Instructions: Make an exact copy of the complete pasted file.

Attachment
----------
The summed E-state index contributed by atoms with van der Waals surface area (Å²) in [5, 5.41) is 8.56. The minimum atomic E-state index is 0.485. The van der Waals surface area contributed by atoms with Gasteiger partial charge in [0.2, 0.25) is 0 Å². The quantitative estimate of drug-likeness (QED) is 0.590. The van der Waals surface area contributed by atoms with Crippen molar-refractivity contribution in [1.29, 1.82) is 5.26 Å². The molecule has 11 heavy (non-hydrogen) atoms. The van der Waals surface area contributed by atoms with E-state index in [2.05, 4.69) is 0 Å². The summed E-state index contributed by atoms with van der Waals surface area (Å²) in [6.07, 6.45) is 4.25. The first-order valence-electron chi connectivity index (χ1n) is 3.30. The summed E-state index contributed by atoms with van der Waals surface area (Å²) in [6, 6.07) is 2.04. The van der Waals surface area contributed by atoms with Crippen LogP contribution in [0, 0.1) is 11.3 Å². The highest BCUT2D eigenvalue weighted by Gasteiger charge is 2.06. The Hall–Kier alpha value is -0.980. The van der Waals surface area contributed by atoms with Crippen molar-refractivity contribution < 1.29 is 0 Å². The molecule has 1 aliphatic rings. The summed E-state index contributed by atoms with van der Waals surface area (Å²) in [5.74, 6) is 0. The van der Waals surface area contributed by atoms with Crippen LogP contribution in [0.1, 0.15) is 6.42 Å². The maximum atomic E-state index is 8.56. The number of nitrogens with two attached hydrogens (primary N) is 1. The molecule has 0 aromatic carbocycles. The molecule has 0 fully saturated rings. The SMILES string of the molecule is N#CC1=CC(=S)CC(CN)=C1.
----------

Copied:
The summed E-state index contributed by atoms with van der Waals surface area (Å²) in [5, 5.41) is 8.56. The minimum atomic E-state index is 0.485. The van der Waals surface area contributed by atoms with Gasteiger partial charge in [0.2, 0.25) is 0 Å². The quantitative estimate of drug-likeness (QED) is 0.590. The van der Waals surface area contributed by atoms with Crippen molar-refractivity contribution in [1.29, 1.82) is 5.26 Å². The molecule has 11 heavy (non-hydrogen) atoms. The van der Waals surface area contributed by atoms with E-state index in [2.05, 4.69) is 0 Å². The summed E-state index contributed by atoms with van der Waals surface area (Å²) in [6.07, 6.45) is 4.25. The first-order valence-electron chi connectivity index (χ1n) is 3.30. The summed E-state index contributed by atoms with van der Waals surface area (Å²) in [6, 6.07) is 2.04. The van der Waals surface area contributed by atoms with Crippen LogP contribution in [0, 0.1) is 11.3 Å². The highest BCUT2D eigenvalue weighted by Gasteiger charge is 2.06. The Hall–Kier alpha value is -0.980. The van der Waals surface area contributed by atoms with Crippen molar-refractivity contribution < 1.29 is 0 Å². The molecule has 1 aliphatic rings. The summed E-state index contributed by atoms with van der Waals surface area (Å²) in [5.74, 6) is 0. The van der Waals surface area contributed by atoms with Crippen LogP contribution in [0.1, 0.15) is 6.42 Å². The maximum atomic E-state index is 8.56. The number of nitrogens with two attached hydrogens (primary N) is 1. The molecule has 0 aromatic carbocycles. The molecule has 0 fully saturated rings. The SMILES string of the molecule is N#CC1=CC(=S)CC(CN)=C1.